Get ready to rock it’s panto time
- Credit: Archant
The New Wolsey Theatre’s rock’n’roll pantomime has a well-deserved reputation for offering family audiences something a little bit different. This year’s show breaks new ground. Andrew Clarke spoke to writer-director Peter Rowe
For the unwary, would-be panto writer it would seem an easy task to rustle up some seasonal mayhem. Surely all you need to do is change the setting each year, throw some bad jokes and popular tunes into the mix and then just re-costume your dame and a couple of hapless villains and you have a licence to print money?
New Wolsey artistic director and creator of the rock’n’roll pantomimes Peter Rowe knows that such a cynical, glib attitude will lead to disaster.
This year sees the premiere of a new rock’n’roll pantomime, The Sword in the Stone, and it’s the first time away the story strays from the traditional fairytale world which has been the staple of the British panto since the Edwardian era.
For Peter, the unveiling of The Sword in the Stone, his eighth show, is a big deal because he believes that you have to take just as much care with a pantomime as you do with any other musical. Something has to be happening on every part of the stage for every minute of the show in order to keep the energy levels up for both audience and performer.
The sheer amount of invention needed is breathtaking. Peter never takes the annual pantomime for granted and each year he is aware they have to not only match but top the year before.
This then is the background to the premiere of this year’s addition to the rock’n’roll panto canon.
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Peter explains that he felt he needed to stray from the fairytale path in order to find the right combination of elements which allows a panto to work.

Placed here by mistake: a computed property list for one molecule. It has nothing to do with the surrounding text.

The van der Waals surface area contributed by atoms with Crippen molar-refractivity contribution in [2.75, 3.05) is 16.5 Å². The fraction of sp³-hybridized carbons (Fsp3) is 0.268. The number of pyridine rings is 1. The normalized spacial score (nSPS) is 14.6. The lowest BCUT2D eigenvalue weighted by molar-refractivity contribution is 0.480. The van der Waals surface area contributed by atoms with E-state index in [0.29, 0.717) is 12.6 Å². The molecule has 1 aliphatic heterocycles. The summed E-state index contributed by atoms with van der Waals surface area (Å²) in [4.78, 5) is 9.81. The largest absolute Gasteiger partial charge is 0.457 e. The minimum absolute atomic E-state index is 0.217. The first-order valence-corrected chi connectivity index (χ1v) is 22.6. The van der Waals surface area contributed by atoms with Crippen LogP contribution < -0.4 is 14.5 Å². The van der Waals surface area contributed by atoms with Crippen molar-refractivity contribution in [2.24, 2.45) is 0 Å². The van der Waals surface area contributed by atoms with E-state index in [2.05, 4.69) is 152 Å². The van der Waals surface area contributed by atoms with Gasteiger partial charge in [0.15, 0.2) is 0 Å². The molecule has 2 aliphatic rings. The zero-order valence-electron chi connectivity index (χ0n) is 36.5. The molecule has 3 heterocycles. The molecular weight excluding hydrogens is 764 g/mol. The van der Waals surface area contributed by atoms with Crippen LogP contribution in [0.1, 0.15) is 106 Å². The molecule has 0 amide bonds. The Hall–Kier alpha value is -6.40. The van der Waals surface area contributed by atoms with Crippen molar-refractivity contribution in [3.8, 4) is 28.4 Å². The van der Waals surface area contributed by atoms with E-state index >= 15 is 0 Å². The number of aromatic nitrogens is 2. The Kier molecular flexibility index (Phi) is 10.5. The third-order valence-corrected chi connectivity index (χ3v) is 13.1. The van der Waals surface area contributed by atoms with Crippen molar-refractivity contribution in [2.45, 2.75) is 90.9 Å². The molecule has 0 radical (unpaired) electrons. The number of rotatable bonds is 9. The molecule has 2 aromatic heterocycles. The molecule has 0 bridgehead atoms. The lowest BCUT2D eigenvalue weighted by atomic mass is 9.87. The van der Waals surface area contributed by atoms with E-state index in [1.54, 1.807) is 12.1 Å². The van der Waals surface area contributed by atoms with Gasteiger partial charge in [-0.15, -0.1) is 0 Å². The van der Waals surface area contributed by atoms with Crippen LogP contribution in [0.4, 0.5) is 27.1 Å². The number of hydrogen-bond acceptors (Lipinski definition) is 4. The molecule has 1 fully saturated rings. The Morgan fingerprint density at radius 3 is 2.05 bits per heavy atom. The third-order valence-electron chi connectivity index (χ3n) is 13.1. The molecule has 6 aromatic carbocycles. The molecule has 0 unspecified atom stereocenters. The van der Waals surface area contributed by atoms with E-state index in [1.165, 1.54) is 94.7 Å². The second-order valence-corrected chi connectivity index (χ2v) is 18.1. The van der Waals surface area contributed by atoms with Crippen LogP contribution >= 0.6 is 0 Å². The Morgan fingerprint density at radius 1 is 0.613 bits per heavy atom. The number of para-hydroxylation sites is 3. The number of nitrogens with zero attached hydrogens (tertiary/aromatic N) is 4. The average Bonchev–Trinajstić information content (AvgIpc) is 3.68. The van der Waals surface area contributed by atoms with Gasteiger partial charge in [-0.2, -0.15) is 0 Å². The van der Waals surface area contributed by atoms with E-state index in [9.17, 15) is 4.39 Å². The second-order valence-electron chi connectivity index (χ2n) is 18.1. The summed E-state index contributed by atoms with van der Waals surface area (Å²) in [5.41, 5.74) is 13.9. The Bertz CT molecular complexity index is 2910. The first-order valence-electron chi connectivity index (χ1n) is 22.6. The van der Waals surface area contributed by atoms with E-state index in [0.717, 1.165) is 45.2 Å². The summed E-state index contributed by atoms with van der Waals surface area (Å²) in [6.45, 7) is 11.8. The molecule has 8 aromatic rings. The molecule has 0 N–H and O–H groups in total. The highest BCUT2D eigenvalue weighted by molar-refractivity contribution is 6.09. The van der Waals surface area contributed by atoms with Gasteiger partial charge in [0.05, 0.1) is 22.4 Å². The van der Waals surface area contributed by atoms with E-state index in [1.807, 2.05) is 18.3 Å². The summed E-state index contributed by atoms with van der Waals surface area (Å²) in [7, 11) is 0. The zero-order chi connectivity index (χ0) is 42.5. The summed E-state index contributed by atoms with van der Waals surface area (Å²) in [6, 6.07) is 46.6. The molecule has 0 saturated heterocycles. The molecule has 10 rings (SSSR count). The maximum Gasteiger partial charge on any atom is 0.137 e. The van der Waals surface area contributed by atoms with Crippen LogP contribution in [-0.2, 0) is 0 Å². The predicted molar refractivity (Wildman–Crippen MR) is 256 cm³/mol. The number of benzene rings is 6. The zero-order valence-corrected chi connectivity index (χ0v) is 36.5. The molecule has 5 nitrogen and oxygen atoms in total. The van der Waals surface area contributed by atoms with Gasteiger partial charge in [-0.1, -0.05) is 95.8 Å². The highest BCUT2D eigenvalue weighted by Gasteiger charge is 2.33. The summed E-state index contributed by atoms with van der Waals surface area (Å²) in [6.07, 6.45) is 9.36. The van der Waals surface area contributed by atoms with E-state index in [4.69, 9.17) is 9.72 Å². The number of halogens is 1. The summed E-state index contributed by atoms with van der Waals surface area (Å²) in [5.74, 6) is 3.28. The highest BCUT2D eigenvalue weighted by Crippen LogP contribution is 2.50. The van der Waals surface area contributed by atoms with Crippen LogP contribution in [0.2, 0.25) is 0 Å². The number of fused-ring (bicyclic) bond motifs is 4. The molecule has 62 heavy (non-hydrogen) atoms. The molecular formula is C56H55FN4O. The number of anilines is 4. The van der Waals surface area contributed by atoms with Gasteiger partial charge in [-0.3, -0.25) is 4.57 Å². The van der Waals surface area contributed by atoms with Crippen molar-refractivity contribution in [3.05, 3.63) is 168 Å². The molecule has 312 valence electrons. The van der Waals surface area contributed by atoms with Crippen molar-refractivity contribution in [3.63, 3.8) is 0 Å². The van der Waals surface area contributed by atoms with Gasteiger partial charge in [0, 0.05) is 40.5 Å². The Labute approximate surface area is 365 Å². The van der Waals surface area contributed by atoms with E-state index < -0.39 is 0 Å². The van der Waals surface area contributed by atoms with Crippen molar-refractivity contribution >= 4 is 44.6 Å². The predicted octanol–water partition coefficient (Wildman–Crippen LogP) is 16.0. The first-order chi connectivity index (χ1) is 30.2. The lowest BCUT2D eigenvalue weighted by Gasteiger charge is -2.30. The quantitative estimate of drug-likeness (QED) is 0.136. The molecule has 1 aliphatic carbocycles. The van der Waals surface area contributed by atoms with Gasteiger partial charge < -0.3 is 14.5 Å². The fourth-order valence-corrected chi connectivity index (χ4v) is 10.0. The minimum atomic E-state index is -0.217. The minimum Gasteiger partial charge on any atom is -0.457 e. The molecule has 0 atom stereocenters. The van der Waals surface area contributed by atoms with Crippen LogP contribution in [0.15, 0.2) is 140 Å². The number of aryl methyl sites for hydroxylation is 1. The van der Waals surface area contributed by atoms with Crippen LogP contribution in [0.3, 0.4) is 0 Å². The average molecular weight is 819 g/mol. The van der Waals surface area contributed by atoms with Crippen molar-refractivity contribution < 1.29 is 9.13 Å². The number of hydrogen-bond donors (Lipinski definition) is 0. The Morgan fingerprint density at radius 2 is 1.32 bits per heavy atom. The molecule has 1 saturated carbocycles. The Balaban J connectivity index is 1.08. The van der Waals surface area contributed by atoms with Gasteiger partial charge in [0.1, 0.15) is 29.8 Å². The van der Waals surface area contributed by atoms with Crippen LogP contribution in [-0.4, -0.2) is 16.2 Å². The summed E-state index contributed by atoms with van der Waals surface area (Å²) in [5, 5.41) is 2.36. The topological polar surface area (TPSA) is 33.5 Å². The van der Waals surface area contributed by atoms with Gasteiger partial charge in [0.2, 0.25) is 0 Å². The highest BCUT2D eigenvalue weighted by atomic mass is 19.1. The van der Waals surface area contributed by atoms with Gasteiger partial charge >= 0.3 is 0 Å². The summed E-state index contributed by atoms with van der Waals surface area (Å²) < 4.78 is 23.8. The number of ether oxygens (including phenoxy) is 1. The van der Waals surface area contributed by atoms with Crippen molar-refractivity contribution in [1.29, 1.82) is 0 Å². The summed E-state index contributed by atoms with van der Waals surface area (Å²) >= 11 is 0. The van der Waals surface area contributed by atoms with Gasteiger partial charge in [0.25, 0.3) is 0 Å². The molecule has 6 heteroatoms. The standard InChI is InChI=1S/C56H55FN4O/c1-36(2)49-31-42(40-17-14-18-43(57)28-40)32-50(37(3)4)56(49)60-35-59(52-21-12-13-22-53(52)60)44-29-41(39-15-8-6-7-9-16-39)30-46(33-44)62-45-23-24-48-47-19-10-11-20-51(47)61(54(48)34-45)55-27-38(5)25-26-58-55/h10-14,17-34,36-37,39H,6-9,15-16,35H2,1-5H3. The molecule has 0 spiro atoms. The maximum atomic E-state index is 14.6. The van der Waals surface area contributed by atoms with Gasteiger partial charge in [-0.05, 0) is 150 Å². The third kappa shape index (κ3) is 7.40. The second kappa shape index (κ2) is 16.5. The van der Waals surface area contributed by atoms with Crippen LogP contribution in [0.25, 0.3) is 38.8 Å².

“One of the reasons why there has been such a long gap between the last one I wrote, which was Beauty and the Beast, and this one is because I couldn’t think of another traditional panto title. I was drawn to the story of Arthur because we were brainstorming about what other stories had the elements which you need to make a good pantomime.
“The shows I haven’t done are Mother Goose and Puss in Boots, which haven’t really appealed to me, and Sinbad which is just a load of adventure sequences strung together.
“The main element which a rock’n’roll pantomime needs is a strong love story because an awful lot of the great pop songs are about love. For a rock’n’roll panto to work you really do need a genuine love story at the heart of it and that is something that ruled out some of those other more traditional pantos as well.”
He still harbours a desire to do a pirate rock’n’roll panto, but has yet to discover a story to deliver the necessary love interest.
“A story like Treasure Island is much too complex a story to work, but I would still like to do a pirate panto one day.” Making each show different is part of the fun for both the creative team and the audience. It’s important the key elements are present but each show also offers something unique.